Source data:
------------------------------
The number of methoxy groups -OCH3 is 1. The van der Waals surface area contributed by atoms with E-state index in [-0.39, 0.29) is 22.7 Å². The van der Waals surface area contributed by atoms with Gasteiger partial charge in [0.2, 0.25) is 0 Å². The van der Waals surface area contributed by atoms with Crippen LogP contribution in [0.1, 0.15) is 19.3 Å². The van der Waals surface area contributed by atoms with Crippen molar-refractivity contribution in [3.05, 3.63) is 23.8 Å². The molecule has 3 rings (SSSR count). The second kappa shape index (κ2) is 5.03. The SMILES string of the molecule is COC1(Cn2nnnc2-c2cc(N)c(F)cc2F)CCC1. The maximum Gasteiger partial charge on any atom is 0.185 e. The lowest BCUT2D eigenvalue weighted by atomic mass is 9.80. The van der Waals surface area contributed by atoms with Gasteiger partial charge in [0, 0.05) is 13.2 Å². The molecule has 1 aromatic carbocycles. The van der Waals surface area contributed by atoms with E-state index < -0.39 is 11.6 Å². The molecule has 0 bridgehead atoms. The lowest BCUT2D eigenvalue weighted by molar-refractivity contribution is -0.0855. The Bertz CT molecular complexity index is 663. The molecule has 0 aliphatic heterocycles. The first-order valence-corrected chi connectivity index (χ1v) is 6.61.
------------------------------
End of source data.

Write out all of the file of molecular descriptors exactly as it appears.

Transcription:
The number of methoxy groups -OCH3 is 1. The van der Waals surface area contributed by atoms with E-state index in [-0.39, 0.29) is 22.7 Å². The van der Waals surface area contributed by atoms with Gasteiger partial charge in [0.2, 0.25) is 0 Å². The van der Waals surface area contributed by atoms with Crippen LogP contribution in [0.1, 0.15) is 19.3 Å². The van der Waals surface area contributed by atoms with Crippen molar-refractivity contribution in [3.05, 3.63) is 23.8 Å². The molecule has 3 rings (SSSR count). The second kappa shape index (κ2) is 5.03. The SMILES string of the molecule is COC1(Cn2nnnc2-c2cc(N)c(F)cc2F)CCC1. The maximum Gasteiger partial charge on any atom is 0.185 e. The lowest BCUT2D eigenvalue weighted by atomic mass is 9.80. The van der Waals surface area contributed by atoms with Gasteiger partial charge in [0, 0.05) is 13.2 Å². The molecule has 1 aromatic carbocycles. The van der Waals surface area contributed by atoms with E-state index < -0.39 is 11.6 Å². The molecule has 0 bridgehead atoms. The lowest BCUT2D eigenvalue weighted by molar-refractivity contribution is -0.0855. The Bertz CT molecular complexity index is 663. The molecule has 0 aliphatic heterocycles. The first-order valence-corrected chi connectivity index (χ1v) is 6.61.